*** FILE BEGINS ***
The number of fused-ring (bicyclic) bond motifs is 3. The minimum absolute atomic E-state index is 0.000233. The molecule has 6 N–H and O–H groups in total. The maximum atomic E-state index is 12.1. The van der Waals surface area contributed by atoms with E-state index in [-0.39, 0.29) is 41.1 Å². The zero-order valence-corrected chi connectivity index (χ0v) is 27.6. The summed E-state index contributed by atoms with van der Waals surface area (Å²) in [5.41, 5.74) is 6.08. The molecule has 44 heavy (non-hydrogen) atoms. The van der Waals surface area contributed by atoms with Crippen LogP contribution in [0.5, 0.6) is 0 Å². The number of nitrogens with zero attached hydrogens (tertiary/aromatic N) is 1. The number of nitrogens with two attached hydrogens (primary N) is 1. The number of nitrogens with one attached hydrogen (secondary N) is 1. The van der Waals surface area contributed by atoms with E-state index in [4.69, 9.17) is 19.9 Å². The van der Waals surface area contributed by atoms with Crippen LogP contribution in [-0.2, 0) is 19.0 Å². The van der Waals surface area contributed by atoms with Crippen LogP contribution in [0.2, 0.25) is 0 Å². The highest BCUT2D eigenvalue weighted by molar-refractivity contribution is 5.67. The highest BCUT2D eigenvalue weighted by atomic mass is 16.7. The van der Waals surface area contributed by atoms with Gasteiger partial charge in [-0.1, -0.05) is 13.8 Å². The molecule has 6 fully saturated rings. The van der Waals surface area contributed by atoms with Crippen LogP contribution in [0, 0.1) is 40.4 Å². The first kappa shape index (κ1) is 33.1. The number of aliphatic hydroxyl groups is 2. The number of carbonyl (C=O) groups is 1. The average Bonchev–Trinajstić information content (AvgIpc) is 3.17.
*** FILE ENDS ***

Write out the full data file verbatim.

The number of fused-ring (bicyclic) bond motifs is 3. The minimum absolute atomic E-state index is 0.000233. The molecule has 6 N–H and O–H groups in total. The maximum atomic E-state index is 12.1. The van der Waals surface area contributed by atoms with E-state index in [-0.39, 0.29) is 41.1 Å². The zero-order valence-corrected chi connectivity index (χ0v) is 27.6. The summed E-state index contributed by atoms with van der Waals surface area (Å²) in [5.41, 5.74) is 6.08. The molecule has 44 heavy (non-hydrogen) atoms. The van der Waals surface area contributed by atoms with Crippen LogP contribution in [0.5, 0.6) is 0 Å². The number of nitrogens with zero attached hydrogens (tertiary/aromatic N) is 1. The number of nitrogens with two attached hydrogens (primary N) is 1. The number of nitrogens with one attached hydrogen (secondary N) is 1. The van der Waals surface area contributed by atoms with E-state index in [4.69, 9.17) is 19.9 Å². The van der Waals surface area contributed by atoms with Crippen LogP contribution in [-0.2, 0) is 19.0 Å². The van der Waals surface area contributed by atoms with Crippen LogP contribution in [0.2, 0.25) is 0 Å². The highest BCUT2D eigenvalue weighted by molar-refractivity contribution is 5.67. The highest BCUT2D eigenvalue weighted by atomic mass is 16.7. The van der Waals surface area contributed by atoms with Gasteiger partial charge in [-0.1, -0.05) is 13.8 Å². The molecule has 6 fully saturated rings. The van der Waals surface area contributed by atoms with Crippen LogP contribution in [0, 0.1) is 40.4 Å². The first kappa shape index (κ1) is 33.1. The number of aliphatic hydroxyl groups is 2. The number of carbonyl (C=O) groups is 1. The average Bonchev–Trinajstić information content (AvgIpc) is 3.17.